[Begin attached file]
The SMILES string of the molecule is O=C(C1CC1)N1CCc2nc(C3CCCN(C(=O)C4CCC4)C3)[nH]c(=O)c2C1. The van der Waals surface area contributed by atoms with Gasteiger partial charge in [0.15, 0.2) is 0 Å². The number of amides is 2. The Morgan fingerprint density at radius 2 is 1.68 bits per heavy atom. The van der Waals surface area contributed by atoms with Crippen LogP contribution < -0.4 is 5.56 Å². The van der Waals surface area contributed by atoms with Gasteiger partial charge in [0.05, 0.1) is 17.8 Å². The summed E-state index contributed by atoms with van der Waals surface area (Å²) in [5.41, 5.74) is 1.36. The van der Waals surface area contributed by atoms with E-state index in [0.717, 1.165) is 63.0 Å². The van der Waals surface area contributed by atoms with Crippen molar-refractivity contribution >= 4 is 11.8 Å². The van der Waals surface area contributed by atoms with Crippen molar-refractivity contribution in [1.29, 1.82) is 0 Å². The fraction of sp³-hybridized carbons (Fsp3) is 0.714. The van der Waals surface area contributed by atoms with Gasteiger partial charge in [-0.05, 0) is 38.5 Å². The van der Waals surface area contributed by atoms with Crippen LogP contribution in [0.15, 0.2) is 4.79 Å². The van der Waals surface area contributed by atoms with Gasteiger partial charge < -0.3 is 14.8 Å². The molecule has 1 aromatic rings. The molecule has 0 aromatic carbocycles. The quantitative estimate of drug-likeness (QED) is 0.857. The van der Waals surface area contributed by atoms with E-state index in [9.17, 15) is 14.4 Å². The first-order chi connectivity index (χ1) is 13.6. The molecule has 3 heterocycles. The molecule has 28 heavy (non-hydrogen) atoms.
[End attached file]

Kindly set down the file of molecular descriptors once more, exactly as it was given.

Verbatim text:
The SMILES string of the molecule is O=C(C1CC1)N1CCc2nc(C3CCCN(C(=O)C4CCC4)C3)[nH]c(=O)c2C1. The van der Waals surface area contributed by atoms with Gasteiger partial charge in [0.15, 0.2) is 0 Å². The number of amides is 2. The Morgan fingerprint density at radius 2 is 1.68 bits per heavy atom. The van der Waals surface area contributed by atoms with Crippen LogP contribution < -0.4 is 5.56 Å². The van der Waals surface area contributed by atoms with Gasteiger partial charge in [0.05, 0.1) is 17.8 Å². The summed E-state index contributed by atoms with van der Waals surface area (Å²) in [5.41, 5.74) is 1.36. The van der Waals surface area contributed by atoms with E-state index in [0.717, 1.165) is 63.0 Å². The van der Waals surface area contributed by atoms with Crippen molar-refractivity contribution >= 4 is 11.8 Å². The van der Waals surface area contributed by atoms with Crippen molar-refractivity contribution in [1.29, 1.82) is 0 Å². The fraction of sp³-hybridized carbons (Fsp3) is 0.714. The van der Waals surface area contributed by atoms with Gasteiger partial charge in [-0.05, 0) is 38.5 Å². The van der Waals surface area contributed by atoms with Crippen LogP contribution in [0.15, 0.2) is 4.79 Å². The van der Waals surface area contributed by atoms with Gasteiger partial charge < -0.3 is 14.8 Å². The molecule has 1 aromatic rings. The molecule has 0 aromatic carbocycles. The quantitative estimate of drug-likeness (QED) is 0.857. The van der Waals surface area contributed by atoms with E-state index in [9.17, 15) is 14.4 Å². The first-order chi connectivity index (χ1) is 13.6. The molecule has 3 heterocycles. The molecule has 28 heavy (non-hydrogen) atoms.